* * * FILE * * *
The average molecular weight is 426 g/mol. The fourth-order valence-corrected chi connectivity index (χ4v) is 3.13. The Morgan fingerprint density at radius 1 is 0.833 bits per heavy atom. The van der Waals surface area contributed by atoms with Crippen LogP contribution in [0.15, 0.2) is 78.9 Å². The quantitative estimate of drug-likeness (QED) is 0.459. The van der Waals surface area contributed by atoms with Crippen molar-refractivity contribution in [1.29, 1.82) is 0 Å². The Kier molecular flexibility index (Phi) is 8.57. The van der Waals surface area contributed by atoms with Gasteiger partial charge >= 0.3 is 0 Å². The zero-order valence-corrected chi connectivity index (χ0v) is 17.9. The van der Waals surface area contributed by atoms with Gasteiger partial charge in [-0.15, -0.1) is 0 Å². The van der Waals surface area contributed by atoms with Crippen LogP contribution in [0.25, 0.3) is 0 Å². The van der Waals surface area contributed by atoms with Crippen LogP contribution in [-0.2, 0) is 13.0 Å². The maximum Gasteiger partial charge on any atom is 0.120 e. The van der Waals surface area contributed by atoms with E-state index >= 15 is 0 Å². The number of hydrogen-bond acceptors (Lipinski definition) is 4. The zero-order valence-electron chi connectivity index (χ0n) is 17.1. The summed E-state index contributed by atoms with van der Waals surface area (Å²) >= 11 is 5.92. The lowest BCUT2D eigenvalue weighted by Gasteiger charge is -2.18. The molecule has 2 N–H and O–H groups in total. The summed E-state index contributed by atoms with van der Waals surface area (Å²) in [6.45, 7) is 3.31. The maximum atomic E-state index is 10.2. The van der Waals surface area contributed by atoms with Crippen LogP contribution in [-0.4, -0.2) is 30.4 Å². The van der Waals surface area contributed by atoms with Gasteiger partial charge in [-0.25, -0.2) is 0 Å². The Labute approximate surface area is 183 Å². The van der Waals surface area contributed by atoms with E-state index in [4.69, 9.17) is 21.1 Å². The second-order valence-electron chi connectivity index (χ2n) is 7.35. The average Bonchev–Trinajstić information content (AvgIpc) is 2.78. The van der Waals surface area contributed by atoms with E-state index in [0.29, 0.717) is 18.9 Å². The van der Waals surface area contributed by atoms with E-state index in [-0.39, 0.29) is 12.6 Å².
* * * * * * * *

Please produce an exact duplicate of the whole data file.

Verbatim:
The average molecular weight is 426 g/mol. The fourth-order valence-corrected chi connectivity index (χ4v) is 3.13. The Morgan fingerprint density at radius 1 is 0.833 bits per heavy atom. The van der Waals surface area contributed by atoms with Crippen LogP contribution in [0.15, 0.2) is 78.9 Å². The quantitative estimate of drug-likeness (QED) is 0.459. The van der Waals surface area contributed by atoms with Crippen molar-refractivity contribution in [1.29, 1.82) is 0 Å². The Kier molecular flexibility index (Phi) is 8.57. The van der Waals surface area contributed by atoms with Gasteiger partial charge >= 0.3 is 0 Å². The zero-order valence-corrected chi connectivity index (χ0v) is 17.9. The van der Waals surface area contributed by atoms with Gasteiger partial charge in [-0.15, -0.1) is 0 Å². The van der Waals surface area contributed by atoms with Crippen LogP contribution in [0.25, 0.3) is 0 Å². The van der Waals surface area contributed by atoms with Crippen LogP contribution in [-0.2, 0) is 13.0 Å². The maximum Gasteiger partial charge on any atom is 0.120 e. The van der Waals surface area contributed by atoms with E-state index >= 15 is 0 Å². The number of hydrogen-bond acceptors (Lipinski definition) is 4. The zero-order valence-electron chi connectivity index (χ0n) is 17.1. The summed E-state index contributed by atoms with van der Waals surface area (Å²) >= 11 is 5.92. The lowest BCUT2D eigenvalue weighted by Gasteiger charge is -2.18. The molecule has 2 N–H and O–H groups in total. The summed E-state index contributed by atoms with van der Waals surface area (Å²) in [6.45, 7) is 3.31. The maximum atomic E-state index is 10.2. The van der Waals surface area contributed by atoms with Crippen LogP contribution in [-0.4, -0.2) is 30.4 Å². The van der Waals surface area contributed by atoms with Gasteiger partial charge in [-0.25, -0.2) is 0 Å². The Labute approximate surface area is 183 Å². The van der Waals surface area contributed by atoms with E-state index in [4.69, 9.17) is 21.1 Å². The second-order valence-electron chi connectivity index (χ2n) is 7.35. The average Bonchev–Trinajstić information content (AvgIpc) is 2.78. The van der Waals surface area contributed by atoms with E-state index in [0.29, 0.717) is 18.9 Å². The van der Waals surface area contributed by atoms with E-state index in [-0.39, 0.29) is 12.6 Å².